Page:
The Cortland BDC-IDA will work with owners of historic properties to help them understand resources that are available to help facilitate historic renovation projects, as well as provide links to information on the new tax credits. Resources range from information on grants, loans and potential tax incentives, to liaison with historic commissions, and federal, state and nonprofit agencies, which can provide technical assistance, ideas and programs.

Owners of income producing buildings listed on the National Register of Historic Places or located within a National Register District already qualify for federal tax incentives for historic preservation projects, including commercial, industrial or rental residential properties. A number of local developers have used this program to renovate buildings, particularly in the City of Cortland’s historic district.

Renovations must follow the Secretary of Interior Standards for rehabilitation to be eligible for the federal tax credits. Renovations must follow the New York State Office of Parks, Recreation and Historic Preservation guidelines for rehabilitation to be eligible for the state tax credit.

To learn more about federal rehabilitation guidelines:

To learn more about federal guidelines through the Internal Revenue Service:

To learn more about state rehabilitation guidelines: or

Owners of historic properties can also gain additional federal tax deductions through the donation of a conservation easement on their building to a government agency or qualified nonprofit organization. A preservation easement is a voluntary transfer of rights to modify the exterior in a way that will compromise the historic character and integrity of the property, while still enabling the occupants to retain ownership and possession, and enjoy tax advantages. Easements carry forward for new owners, so it is useful for property owners who want to ensure that the historic, cultural and archeological characteristics of their property will be maintained. Changes to the property are allowed, subject to the approval of the entity that holds the easement. Preservation easements are an economical way for communities to ensure protection of their historic resources, since they do not require the resources of government agencies to purchase and maintain properties. The easements are maintained without cost to the taxpayer. The value of the easement, as determined by a qualified appraisal, can be claimed as a charitable donation from taxable income. In order to be eligible for the tax deduction, the property must be listed in the National Register of Historic Places individually or as a component of a National Register historic district.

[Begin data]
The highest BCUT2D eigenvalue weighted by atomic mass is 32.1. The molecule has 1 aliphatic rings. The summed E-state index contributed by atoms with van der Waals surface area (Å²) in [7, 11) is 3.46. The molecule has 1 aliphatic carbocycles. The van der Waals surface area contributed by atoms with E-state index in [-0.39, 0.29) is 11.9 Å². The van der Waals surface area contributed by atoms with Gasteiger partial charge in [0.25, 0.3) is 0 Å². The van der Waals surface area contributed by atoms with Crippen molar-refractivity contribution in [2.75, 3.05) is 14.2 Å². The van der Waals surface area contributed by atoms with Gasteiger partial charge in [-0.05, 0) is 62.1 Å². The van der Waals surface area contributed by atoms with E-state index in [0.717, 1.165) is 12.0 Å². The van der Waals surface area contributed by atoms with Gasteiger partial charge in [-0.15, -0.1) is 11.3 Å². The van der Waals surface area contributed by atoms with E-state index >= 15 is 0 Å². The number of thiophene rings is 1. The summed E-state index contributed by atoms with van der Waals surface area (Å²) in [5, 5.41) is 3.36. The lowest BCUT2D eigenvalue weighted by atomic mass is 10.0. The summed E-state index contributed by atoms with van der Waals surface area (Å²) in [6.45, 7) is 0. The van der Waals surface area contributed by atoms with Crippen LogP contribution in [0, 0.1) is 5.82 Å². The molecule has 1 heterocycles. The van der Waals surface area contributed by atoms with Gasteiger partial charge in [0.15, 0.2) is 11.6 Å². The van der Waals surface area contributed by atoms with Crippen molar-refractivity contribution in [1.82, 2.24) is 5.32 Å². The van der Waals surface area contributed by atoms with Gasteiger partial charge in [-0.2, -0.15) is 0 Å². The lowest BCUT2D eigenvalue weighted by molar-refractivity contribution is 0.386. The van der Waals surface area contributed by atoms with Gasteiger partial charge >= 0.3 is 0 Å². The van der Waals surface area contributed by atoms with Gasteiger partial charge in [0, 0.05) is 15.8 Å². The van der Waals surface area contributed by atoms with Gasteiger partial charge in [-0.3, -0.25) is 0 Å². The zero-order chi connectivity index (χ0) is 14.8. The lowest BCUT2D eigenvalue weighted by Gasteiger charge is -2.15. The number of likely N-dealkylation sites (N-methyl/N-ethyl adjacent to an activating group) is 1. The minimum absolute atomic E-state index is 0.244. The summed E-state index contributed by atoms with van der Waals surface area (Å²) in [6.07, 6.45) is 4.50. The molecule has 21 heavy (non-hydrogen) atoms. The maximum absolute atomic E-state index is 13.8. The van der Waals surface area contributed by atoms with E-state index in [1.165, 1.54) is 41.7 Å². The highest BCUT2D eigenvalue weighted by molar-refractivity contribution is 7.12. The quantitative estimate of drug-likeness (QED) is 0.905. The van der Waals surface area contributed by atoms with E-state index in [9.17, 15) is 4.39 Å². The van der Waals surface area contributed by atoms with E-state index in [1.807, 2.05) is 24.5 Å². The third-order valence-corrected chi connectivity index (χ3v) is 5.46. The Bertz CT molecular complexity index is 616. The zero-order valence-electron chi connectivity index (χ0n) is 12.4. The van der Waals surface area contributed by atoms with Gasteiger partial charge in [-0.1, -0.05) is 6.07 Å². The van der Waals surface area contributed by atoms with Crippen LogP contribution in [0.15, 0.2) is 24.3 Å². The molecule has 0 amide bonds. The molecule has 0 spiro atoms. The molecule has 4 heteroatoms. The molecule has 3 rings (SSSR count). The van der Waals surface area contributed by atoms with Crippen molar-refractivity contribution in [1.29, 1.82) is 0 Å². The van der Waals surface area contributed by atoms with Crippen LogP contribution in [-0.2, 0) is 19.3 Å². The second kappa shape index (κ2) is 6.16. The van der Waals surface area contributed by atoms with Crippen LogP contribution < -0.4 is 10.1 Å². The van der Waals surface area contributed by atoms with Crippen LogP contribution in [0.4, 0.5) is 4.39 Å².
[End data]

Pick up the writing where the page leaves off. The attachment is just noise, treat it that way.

Locally, the Landmark Society is a qualified nonprofit organization that could hold conservation easements. The nonprofit organization was established to assist historic properties in the Homer-Cortland area, and is administered by former Homer Mayor Mary Alice Bellardini.

In addition to these new programs, the Department of Housing and Urban Development’s Federal Housing Administration (FHA) also has an existing flexible loan program that helps developers, investors and families at all income levels to buy and restore properties in urban and rural historic districts. The program operates through FHA approved lending institutions, and the loans are insured by the FHA. The 203(k) Mortgage Rehabilitation Insurance Program helps preservationists deal with problems such as appraisal barriers, the cost of second mortgages, and down payment and closing costs. Unlike many mortgage programs, the 203(k) is available to purchasers before restorations are completed.

Read a 28-page glossy magazine produced by the Cortland County BDC-IDA about historic preservation projects and resources for historic preservation in Cortland County. The magazine is on-line at

The BDC-IDA has also compiled a historic preservation resource guide, which is available at